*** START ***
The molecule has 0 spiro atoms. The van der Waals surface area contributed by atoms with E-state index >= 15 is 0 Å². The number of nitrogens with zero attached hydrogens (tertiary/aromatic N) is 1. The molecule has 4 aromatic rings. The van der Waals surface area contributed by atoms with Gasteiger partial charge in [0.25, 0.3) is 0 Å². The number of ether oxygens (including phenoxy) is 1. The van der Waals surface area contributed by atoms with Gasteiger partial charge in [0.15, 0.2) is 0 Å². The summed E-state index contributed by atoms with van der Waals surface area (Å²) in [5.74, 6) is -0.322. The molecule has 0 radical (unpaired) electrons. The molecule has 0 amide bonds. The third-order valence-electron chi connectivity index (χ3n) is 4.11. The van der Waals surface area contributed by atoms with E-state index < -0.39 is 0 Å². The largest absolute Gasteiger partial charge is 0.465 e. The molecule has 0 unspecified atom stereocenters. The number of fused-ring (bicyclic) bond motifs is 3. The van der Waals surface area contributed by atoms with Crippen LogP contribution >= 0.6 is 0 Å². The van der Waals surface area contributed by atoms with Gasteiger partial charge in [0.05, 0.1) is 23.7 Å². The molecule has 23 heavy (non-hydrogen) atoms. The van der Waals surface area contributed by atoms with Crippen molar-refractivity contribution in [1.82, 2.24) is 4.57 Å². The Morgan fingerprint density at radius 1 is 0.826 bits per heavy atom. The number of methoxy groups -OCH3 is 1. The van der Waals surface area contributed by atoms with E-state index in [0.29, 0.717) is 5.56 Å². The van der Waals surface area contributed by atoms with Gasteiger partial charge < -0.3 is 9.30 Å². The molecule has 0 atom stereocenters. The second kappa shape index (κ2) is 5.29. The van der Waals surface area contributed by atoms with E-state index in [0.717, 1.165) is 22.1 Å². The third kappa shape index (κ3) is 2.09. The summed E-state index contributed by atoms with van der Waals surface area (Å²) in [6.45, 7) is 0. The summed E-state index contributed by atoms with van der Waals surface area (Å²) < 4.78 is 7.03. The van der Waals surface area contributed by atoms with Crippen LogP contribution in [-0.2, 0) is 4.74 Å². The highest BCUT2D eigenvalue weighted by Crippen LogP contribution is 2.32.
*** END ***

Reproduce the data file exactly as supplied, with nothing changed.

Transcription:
The molecule has 0 spiro atoms. The van der Waals surface area contributed by atoms with E-state index >= 15 is 0 Å². The number of nitrogens with zero attached hydrogens (tertiary/aromatic N) is 1. The molecule has 4 aromatic rings. The van der Waals surface area contributed by atoms with Gasteiger partial charge in [0.25, 0.3) is 0 Å². The number of ether oxygens (including phenoxy) is 1. The van der Waals surface area contributed by atoms with Gasteiger partial charge in [0.15, 0.2) is 0 Å². The summed E-state index contributed by atoms with van der Waals surface area (Å²) in [5.74, 6) is -0.322. The molecule has 0 radical (unpaired) electrons. The molecule has 0 amide bonds. The third-order valence-electron chi connectivity index (χ3n) is 4.11. The van der Waals surface area contributed by atoms with E-state index < -0.39 is 0 Å². The largest absolute Gasteiger partial charge is 0.465 e. The molecule has 0 unspecified atom stereocenters. The number of fused-ring (bicyclic) bond motifs is 3. The van der Waals surface area contributed by atoms with Crippen LogP contribution >= 0.6 is 0 Å². The van der Waals surface area contributed by atoms with Gasteiger partial charge in [0.05, 0.1) is 23.7 Å². The molecule has 23 heavy (non-hydrogen) atoms. The van der Waals surface area contributed by atoms with Crippen molar-refractivity contribution in [1.82, 2.24) is 4.57 Å². The Morgan fingerprint density at radius 1 is 0.826 bits per heavy atom. The number of methoxy groups -OCH3 is 1. The van der Waals surface area contributed by atoms with E-state index in [0.29, 0.717) is 5.56 Å². The van der Waals surface area contributed by atoms with Gasteiger partial charge < -0.3 is 9.30 Å². The molecule has 0 atom stereocenters. The second kappa shape index (κ2) is 5.29. The van der Waals surface area contributed by atoms with E-state index in [0.717, 1.165) is 22.1 Å². The third kappa shape index (κ3) is 2.09. The summed E-state index contributed by atoms with van der Waals surface area (Å²) in [6.45, 7) is 0. The summed E-state index contributed by atoms with van der Waals surface area (Å²) < 4.78 is 7.03. The van der Waals surface area contributed by atoms with Crippen LogP contribution in [-0.2, 0) is 4.74 Å². The highest BCUT2D eigenvalue weighted by Crippen LogP contribution is 2.32.